Mt. Vernon Mill No. 1

Mt. Vernon Mill No. 1

  • Size: 162,000 SF
  • Cost: $21,200,000
  • Completion: 2014

Mount Vernon Mill has had a long history along the Jones Falls dating back to 1847 and its use as a cotton mill. The large mill, known as Mt. Vernon Mill No. 1 was built in 1873 following a fire that destroyed the original 1847 building. A small L- shaped building, known as the “Picker Building” dates from 1873, with a later addition in 1879. The “Warehouse” was a cast in place concrete building built in 1918 and connected to the Mill No. 1 by a bridge across the river. All of these buildings create a unique piece of history along the beautiful setting of the Jones Falls and are well connected to the surrounding mill neighborhoods.

Despite the explosion of historic conversions across Baltimore City over the previous decades, this complex remained in limbo because of several key obstacles to conversion. Because it was situated in the river valley and hemmed in by Falls Road, it had very little exterior area for use as parking and building support. Interior parking was limited by access and an inefficient footprint and column grid. Additionally, the concrete Warehouse was trapped on the other side of the river with only one access way through the Mill 1 building.

The new uses include residences, commons space, a fitness center and pool, two restaurants and office space. The unit types vary from studios and one bedroom units on the first two floor, lofted units on the third floor, and duplexes up into the clerestory. Emphasis was placed in the common spaces and corridors on maintaining the clean open look of the mill with the repetitive column bays. Exterior amenities include a large courtyard with outdoor dining patios and a river overlook as well as a vanishing edge pool under the loading dock area with vistas up to the falls.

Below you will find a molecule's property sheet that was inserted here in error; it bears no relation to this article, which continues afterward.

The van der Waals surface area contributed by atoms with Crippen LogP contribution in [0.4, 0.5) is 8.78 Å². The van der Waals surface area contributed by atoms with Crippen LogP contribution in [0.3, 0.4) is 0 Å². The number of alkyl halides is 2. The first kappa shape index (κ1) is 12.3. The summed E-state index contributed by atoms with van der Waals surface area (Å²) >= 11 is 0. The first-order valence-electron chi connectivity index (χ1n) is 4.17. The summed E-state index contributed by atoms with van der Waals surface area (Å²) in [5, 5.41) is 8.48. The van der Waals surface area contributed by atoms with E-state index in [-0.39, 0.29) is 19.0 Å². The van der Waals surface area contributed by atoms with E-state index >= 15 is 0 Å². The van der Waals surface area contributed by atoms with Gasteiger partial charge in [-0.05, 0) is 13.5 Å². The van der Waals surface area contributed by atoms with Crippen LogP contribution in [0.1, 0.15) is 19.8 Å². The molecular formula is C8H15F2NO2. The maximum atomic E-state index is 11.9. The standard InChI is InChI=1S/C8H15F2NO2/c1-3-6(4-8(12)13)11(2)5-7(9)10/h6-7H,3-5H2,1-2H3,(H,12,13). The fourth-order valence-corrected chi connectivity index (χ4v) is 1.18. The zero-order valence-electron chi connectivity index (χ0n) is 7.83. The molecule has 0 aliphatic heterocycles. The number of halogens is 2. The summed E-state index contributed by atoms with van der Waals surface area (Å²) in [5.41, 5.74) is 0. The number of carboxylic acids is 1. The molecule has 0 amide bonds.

Parking for 139 vehicles was solved with the insertion of three new levels (plus a fourth in the partial basement) within the height of the first and second floor with a primary entrance directly from Falls Road and then ramps down through the building. The efficiency of the garage allowed for a smaller footprint within the building and allowed units to wrap around it on three sides at all floors. Because of the height of Falls Road along the building, the bulk of the garage is hidden below grade.

A second bridge was added over the river to provide a second link to the Warehouse, and a badly damaged corner of the building was removed, providing light and views up the river to the falls. Additional columns in the river were removed and the building was suspended to prevent further flood damage to the structure.

The project achieved Baltimore City Green Building Standard LEED Silver equivalency as well as approvals from the Maryland Historical Trust and National Park Service.  Historic issues included installation of approximately 250 pairs of custom arched-top operable double hung windows and reconstruction of the clerestory and cupola.

The final project integrates new uses that take full advantage of the history, scale, and fabric of the historic mill to create a clear continuum between the industrial past and the vibrant mixed use urban community it has become.